Assessing the effect of implementing mathematics history lessons with algebra I students

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By Thomas M. Vohs

Summer 2005

According to California mathematics standards, the use of history in mathematics classes has been de-emphasized. At the same time, however, research shows that student interest in mathematics is an indicator of student achievement. Internationally, the use of history to enhance mathematics instruction has gained in popularity.

The challenge to have all students successfully comprehend Algebra I has placed an increased value on raising student interest in this subject. A review of literature has been included to show that algebra has evolved through an interesting, interconnected history of people and ideas. Some researchers maintain that the stages of this history correlate with the way students learn. Other educators who have implemented history in the classroom found positive influences on student attitude.

The purpose of this research was to assess the effect that four lessons involving the history of mathematics would have on motivating Algebra I students. Data from this project could be used to support math instruction that integrates math history into the standard curriculum. The tested lessons provide direction or ideas for how to add math history to the curriculum.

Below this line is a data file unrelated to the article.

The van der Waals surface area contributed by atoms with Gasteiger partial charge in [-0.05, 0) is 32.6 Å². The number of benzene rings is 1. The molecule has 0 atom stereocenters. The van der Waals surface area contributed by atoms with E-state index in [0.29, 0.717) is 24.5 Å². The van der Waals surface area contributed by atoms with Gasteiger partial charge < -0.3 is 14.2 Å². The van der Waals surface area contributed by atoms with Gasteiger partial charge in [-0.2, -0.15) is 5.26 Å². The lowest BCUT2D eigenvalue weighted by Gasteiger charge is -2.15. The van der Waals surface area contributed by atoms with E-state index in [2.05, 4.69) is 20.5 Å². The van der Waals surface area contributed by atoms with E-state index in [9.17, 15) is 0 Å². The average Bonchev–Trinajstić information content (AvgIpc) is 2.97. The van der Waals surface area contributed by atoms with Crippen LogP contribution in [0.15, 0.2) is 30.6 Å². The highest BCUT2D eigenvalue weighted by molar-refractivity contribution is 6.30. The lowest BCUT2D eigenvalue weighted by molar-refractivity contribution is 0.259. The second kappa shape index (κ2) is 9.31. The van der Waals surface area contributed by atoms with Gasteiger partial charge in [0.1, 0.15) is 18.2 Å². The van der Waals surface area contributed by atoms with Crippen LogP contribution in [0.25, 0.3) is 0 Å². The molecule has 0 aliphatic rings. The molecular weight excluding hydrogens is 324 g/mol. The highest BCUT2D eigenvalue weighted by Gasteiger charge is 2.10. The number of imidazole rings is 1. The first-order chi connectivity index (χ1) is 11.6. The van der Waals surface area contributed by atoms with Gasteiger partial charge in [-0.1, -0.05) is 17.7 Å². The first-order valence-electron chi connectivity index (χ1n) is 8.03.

The four lessons, which included personal stories and ideas about four famous mathematicians were tested in three high school Algebra I classrooms during the 2004-2005 school year. The pre/post student surveys were given to measure any change in attitudes and to give specific feedback on student feelings about using history in Algebra I. Statistical analyses indicate that the students who were exposed to the history had a more positive opinion of mathematics than those who were not given the history lessons.

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